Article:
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Shares at record close, IT stocks fall

The 30-share BSE Sensex rose 0.15 per cent, or 25.20 points, to a record close of 16,347.95, although 18 components fell, reports MC Vaijayanthi.

business Updated: Sep 20, 2007 21:39 IST
MC Vaijayanthi

Indian stocks rose to a second successive record high on Thursday, but gains were limited by investor caution after Wednesday's surge and as the rupee's rise to nine-year highs hit shares in outsourcing firms.



The 30-share BSE Sensex rose 0.15 per cent, or 25.20 points, to a record close of 16,347.95, although 18 components fell. The index hit a life high of 16,415.88 during trade.



The small gain followed a 4.17 per cent surge a day earlier, the biggest gain in 15 months, and took the market's rise to nearly 17 per cent from a three-month closing low on August 21.



The broader Nifty of the National Stock Exchange also improved further by 15.20 points or 0.32 per cent to end at new peak of 4,747.55 from its previous close of 4,732.35. It touched an all-time intra-trade high of 4,760.85. Brokers said the markets responded to expectations that overseas funds would continue to invest in Indian equities. "We were in a consolidation mode after yesterday's rise. The market is good otherwise and may move up again," said DD Sharma, VP at brokerage Anand Rathi Securities.



Property and consumer goods stocks rose, while software stocks fell, as the rupee strengthened against the dollar to a near-decade high of 39.91 from 40.26.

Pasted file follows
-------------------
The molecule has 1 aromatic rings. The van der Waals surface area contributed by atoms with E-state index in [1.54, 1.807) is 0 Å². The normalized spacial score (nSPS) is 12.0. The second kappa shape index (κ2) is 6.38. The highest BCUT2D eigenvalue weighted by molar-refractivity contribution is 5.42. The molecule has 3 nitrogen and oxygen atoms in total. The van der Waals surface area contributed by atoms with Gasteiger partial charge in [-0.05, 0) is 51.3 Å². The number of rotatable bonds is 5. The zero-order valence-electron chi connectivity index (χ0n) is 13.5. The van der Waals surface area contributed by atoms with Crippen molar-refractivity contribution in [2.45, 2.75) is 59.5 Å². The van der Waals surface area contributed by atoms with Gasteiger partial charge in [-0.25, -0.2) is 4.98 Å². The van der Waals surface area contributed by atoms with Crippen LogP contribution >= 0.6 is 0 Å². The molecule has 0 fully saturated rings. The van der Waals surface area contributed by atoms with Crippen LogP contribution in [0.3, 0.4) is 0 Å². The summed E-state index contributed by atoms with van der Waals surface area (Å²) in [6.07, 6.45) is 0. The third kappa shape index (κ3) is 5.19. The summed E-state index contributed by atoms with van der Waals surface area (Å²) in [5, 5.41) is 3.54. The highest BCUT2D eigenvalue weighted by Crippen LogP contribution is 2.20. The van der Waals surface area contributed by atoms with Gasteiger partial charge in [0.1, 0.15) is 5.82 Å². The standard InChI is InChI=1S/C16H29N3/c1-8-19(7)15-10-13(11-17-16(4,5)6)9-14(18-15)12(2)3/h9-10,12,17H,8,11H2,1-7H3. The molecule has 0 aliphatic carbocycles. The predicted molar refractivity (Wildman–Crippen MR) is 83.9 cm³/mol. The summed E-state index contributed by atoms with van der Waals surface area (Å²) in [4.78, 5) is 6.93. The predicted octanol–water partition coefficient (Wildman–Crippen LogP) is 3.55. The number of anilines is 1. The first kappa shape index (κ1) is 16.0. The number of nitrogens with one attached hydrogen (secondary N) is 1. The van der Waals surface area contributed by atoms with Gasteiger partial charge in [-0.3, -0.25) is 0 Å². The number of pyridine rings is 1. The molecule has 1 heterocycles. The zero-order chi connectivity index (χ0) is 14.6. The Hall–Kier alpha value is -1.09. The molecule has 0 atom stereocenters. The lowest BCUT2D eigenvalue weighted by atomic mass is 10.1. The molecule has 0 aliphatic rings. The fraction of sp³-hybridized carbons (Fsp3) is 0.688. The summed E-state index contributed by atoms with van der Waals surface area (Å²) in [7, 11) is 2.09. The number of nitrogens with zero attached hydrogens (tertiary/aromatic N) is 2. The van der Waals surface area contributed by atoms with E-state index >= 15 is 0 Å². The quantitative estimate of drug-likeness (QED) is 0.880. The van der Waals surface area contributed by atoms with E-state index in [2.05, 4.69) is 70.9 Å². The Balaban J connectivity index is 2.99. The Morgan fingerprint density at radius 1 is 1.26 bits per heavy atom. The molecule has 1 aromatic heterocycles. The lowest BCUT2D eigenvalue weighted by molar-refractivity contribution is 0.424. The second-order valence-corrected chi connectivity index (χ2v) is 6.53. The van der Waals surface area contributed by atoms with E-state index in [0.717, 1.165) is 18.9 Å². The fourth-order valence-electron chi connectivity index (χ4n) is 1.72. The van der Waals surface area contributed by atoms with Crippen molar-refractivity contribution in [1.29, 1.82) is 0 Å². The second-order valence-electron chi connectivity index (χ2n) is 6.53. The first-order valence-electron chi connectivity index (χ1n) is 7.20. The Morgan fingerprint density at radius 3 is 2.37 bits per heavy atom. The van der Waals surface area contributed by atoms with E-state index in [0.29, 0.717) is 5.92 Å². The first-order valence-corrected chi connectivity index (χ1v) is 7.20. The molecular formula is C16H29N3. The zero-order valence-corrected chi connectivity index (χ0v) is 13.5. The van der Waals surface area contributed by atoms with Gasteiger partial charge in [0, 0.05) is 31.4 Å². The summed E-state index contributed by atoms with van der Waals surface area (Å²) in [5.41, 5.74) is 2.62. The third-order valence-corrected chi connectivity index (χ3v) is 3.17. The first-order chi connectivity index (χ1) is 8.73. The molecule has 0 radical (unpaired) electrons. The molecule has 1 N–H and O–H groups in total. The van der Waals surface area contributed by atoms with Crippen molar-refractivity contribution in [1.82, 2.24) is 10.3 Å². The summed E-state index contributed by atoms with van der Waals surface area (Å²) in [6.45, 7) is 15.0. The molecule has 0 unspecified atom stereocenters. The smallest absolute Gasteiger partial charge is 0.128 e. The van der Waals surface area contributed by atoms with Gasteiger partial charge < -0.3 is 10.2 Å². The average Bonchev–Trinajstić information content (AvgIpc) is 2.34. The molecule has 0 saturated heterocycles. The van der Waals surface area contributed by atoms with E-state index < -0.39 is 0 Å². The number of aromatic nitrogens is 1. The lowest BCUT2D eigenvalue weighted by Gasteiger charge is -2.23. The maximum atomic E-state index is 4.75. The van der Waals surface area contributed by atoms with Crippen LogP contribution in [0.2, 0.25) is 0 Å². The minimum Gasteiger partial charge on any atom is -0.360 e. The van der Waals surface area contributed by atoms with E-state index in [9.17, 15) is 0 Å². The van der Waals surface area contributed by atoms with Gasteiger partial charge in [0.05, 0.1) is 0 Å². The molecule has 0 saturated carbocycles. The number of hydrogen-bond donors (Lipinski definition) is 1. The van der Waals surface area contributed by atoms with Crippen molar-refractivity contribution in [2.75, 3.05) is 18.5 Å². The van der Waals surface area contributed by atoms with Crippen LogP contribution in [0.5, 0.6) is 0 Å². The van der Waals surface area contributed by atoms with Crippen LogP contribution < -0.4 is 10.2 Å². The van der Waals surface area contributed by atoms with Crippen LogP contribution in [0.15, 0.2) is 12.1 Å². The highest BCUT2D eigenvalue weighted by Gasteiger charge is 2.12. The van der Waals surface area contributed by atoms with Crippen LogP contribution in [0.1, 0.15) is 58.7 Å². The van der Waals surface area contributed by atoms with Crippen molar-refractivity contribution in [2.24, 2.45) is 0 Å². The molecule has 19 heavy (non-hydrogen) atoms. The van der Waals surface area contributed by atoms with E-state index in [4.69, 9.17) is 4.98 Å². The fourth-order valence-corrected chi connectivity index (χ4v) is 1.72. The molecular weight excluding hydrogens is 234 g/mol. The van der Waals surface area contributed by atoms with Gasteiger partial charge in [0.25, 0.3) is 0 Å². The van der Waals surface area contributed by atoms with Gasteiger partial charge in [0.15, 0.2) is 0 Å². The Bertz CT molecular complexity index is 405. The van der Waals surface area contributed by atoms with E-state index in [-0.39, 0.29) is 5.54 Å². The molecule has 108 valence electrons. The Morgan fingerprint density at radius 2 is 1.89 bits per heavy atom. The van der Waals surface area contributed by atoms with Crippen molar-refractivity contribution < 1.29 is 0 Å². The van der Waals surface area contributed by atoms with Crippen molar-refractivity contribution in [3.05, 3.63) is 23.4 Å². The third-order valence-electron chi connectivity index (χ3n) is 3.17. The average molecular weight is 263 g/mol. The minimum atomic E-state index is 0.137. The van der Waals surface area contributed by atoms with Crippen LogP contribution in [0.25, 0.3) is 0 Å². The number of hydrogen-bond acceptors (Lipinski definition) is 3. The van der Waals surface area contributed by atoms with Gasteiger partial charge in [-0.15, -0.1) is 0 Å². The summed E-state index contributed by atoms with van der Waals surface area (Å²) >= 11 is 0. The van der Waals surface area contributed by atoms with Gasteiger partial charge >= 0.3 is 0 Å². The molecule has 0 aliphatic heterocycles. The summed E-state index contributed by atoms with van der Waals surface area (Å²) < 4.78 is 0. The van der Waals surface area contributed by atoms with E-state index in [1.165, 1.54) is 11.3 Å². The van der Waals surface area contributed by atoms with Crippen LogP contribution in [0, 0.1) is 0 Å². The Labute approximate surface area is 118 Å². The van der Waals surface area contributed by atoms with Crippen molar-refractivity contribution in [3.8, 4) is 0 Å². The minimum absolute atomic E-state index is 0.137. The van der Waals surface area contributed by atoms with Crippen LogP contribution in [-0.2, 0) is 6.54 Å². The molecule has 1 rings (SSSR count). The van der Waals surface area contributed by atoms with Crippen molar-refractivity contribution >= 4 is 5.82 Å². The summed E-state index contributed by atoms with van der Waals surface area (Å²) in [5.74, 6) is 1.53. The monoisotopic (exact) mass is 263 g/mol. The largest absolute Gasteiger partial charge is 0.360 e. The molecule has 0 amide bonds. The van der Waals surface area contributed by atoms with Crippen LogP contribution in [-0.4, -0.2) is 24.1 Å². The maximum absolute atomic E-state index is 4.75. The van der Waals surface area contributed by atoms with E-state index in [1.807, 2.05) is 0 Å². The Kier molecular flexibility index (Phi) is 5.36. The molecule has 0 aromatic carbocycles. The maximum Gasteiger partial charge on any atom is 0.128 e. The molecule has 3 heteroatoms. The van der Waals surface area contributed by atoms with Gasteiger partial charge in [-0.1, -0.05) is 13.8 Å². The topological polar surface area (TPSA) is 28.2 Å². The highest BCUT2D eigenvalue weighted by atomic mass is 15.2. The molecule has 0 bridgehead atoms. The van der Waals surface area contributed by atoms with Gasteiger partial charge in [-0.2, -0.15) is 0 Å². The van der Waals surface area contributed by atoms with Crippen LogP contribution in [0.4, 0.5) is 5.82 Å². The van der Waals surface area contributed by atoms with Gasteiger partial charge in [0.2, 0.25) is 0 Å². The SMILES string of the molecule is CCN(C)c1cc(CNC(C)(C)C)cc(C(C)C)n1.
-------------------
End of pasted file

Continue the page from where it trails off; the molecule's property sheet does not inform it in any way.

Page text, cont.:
"The rising rupee is definitely affecting IT and IT-enabled services companies, and to some extent pharma and other export-oriented sectors. IT stocks could decline further," said Sharma.



Losers led gainers 1,589 to 1,212 on volume of $1.76 billion. India's third largest software exporter Wipro fell Rs 14.65, or 3.27 per cent, to Rs 433.5, while the second largest software exporter Infosys Technologies fell Rs 53.55, or 2.89 per cent, to Rs 1,799.75. India's largest private-sector firm Reliance rose Rs 19.2 to Rs 2,192.1 on strong fund buying.



Spiralling global crude oil prices and the continuing stalemate between the government and its key ally on the nuclear deal with the US partly weighed on the market sentiment, a prominent broker said.



Agencies